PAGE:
He had been asked to manage the reception counter for the day. Sitting lazily at the plywood desk, he answered the calls from excited, impatient people, asking for table reservations and the special menu for the night. He hated the task. He was better off serving customers in his oversized T-shirt and his brother’s baseball cap. Somehow, the tightly fitted blue shirt with its crisp collars and intricately tailored black pants made him feel suffocated and out of place.
The evening was setting in and the buzz of crowds could be heard outside.
Pulling up his plastered smile, he greeted the first people who entered – an elderly couple with greying hair and wrinkled smiles. They walked to his desk and peered at the laminated sheet of paper displaying the reservation list. Then, the woman smiled and pointed at the sheet to draw his attention.
“This way, ma’am,” he replied with a polite smile, pushing open the huge oak doors to walk into the dimly lit room with its huge chandeliers and slow music. The forks and plates had been neatly arranged over the red chequered table clothes.
Walking out from the room to his desk, he felt the transition of the aromas. The other room had been smelling of the mystic roses while the waiting lounge smelled of lavender and his own, cheap deodorant.
People started filling in, some being escorted inside while some sat back in the plush leather couches, flipping through journals and waiting. The night had set in. The music in the hall was louder. And amidst the clink and clank of cutlery, he could hear the roar of lightning outside.
But it didn’t intrude the excitement of passionate souls. They ate their dinner, staring at the misted windows and murmuring and smiling all the same. They talked and for some reason, they were happy. While, he was not.
People had started moving out too. By the time the clock had struck nine, the crowd was dwindling. Perhaps it was the rain or maybe, they had other plans, the hall wasn’t as crowded as the other Saturday nights. There were no more calls. All the people in the waiting lounge had been accommodated. He took the time to lay back in his seat and breathe out.
Just then, there was an irritating creak as the door opened and a girl, drenched in rain, clutching her beige overcoat tight, walked inside. Her sneakers dragged, screeched against the marble floors in a painfully slow stance. A mess of wet hair, with trails of dirty rain water running down her cheeks, she was everything he had never seen.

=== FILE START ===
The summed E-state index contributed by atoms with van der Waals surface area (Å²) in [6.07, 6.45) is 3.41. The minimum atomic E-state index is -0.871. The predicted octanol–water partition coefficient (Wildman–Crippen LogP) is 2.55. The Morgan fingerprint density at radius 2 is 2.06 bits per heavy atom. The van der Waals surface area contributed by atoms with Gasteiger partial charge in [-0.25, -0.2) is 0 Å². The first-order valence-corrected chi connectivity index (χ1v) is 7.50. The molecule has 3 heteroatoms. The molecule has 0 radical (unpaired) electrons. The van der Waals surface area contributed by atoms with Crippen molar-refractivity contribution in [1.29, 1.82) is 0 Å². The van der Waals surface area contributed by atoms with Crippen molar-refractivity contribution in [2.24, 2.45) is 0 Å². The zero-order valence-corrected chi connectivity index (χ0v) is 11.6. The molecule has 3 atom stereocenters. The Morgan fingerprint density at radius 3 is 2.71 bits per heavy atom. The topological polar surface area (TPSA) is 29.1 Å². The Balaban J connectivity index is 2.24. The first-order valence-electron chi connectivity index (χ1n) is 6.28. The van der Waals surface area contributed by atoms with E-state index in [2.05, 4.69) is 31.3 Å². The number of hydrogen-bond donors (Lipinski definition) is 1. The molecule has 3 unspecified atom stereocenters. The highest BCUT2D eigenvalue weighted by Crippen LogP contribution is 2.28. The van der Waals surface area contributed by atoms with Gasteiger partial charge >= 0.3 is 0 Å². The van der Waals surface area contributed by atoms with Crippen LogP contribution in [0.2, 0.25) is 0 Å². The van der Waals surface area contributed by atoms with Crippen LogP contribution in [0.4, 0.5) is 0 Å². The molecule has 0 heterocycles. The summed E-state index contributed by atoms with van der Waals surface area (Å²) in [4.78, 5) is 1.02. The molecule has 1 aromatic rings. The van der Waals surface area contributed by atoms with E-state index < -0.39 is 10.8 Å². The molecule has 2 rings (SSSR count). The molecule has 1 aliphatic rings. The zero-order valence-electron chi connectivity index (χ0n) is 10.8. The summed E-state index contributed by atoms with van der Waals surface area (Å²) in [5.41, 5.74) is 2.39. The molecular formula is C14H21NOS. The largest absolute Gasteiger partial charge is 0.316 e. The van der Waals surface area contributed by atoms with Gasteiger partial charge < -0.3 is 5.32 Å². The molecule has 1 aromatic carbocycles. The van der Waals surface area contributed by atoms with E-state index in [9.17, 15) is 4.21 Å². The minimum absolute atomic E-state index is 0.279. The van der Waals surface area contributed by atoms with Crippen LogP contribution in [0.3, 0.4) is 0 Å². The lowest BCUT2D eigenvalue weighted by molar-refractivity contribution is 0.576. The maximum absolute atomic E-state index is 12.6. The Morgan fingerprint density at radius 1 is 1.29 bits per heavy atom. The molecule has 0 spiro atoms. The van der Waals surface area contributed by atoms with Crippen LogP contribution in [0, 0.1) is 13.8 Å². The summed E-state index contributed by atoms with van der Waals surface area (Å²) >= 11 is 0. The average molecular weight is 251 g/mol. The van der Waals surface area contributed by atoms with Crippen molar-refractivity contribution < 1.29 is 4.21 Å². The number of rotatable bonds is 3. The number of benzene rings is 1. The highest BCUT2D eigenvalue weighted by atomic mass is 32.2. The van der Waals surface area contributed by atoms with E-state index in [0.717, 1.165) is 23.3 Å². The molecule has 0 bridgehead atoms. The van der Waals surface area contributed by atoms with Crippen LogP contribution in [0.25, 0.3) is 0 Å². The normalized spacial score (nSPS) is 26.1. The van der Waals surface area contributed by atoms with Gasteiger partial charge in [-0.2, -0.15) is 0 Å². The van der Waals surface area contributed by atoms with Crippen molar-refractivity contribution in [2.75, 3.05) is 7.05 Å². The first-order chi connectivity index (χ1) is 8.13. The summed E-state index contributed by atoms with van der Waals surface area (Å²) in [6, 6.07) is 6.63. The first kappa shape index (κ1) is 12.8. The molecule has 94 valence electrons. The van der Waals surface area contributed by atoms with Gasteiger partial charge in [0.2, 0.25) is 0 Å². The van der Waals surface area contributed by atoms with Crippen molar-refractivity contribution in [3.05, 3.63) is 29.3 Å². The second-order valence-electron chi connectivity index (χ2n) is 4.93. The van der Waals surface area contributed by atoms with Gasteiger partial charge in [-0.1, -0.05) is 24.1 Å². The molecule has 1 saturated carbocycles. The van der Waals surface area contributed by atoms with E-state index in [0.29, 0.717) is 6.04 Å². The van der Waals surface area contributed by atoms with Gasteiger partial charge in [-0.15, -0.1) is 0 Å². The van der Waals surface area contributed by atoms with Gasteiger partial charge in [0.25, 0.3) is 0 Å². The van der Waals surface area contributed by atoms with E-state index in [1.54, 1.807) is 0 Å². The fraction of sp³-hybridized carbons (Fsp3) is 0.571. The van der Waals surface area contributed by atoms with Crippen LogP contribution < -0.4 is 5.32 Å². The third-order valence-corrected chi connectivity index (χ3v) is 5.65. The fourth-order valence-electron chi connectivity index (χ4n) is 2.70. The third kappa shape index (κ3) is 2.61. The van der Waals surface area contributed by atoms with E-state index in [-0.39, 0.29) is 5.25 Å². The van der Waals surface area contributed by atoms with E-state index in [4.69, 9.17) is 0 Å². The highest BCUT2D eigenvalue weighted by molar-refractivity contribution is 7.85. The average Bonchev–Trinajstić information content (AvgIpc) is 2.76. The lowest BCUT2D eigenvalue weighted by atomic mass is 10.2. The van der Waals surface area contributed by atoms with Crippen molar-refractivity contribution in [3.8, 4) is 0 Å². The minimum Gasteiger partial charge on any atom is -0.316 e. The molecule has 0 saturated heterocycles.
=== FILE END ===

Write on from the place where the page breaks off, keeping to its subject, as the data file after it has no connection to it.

“May I help you, ma’am?” he asked in a slightly irritated tone, mentally wondering if she had entered by mistake, perhaps seeking for shelter.
“Uh,” she stood in front if the desk, her eyes wandering. For one fleeting second, she peered into the hall through the slight opening of the doors and then sighed.
“Table for one,” she muttered.
“One?” he croaked, his voice embarrassingly loud and rude. It took him a moment to gather himself. Then, he spoke again. “If you’re waiting for someone, it’s all right. There’s not much of a crowd today. So you may as well ask for a table for two.”
“One,” she said.
A strange curiosity gripped him. Why one? Didn’t she have a family? Perhaps a circle of friends? Or maybe one old friend she wanted to catch up with on that Christmas night?
Despite the mental outburst of questions, he tore away a piece of paper from the notepad and set it on the table.
“Your name, ma’am?”
She took the pen from him and scribbled her name hurriedly.
“This way,” he spoke and pushed open the doors for the umpteenth time that night to lead her in. He spotted that one empty corner in the room where the lights were not too bright and the music not so loud. Often after the people would’ve left, the boys would huddle there and sing their miseries with bottles of whisky or rum. He was afraid that the table perhaps smelled of rotten bread and alcohol, but then she had asked for a single seater and that was the only one in there.
Yet, somewhere, he didn’t want her to sit there. That corner felt cold and lonely. The flowers were limp. The candles had burnt out.
As he pulled out the chair for her to sit, he couldn’t help but ask, “Will you be okay here?”
She smiled. A painful smile. He could recognize those. Hadn’t he smiled those almost every dawn?
“I’ll be more than fine.”
“And what do you want to order?”
“A cake. A big, chocolate cake. Maybe it could’ve those little flowers on it and lots of ice cream?”
“I’m sorry, ma’am, but a cake? A full cake?”
“Yes,” she snapped. “It’s my birthday! Am I not allowed to celebrate my birthday with a cake?”
“Indeed, ma’am,” he replied in a timid tone and scribbled her order on a piece of paper. “Anything else?”
“And can you just let me know if you see my group of friends arriving?” she said, almost hastily.
“But ma’am, you only told you are expecting nobody?”
She pretended not to here and pulled out her phone. Taking it as his cue to walk away, he slipped into the kitchen and passed the note to the cook.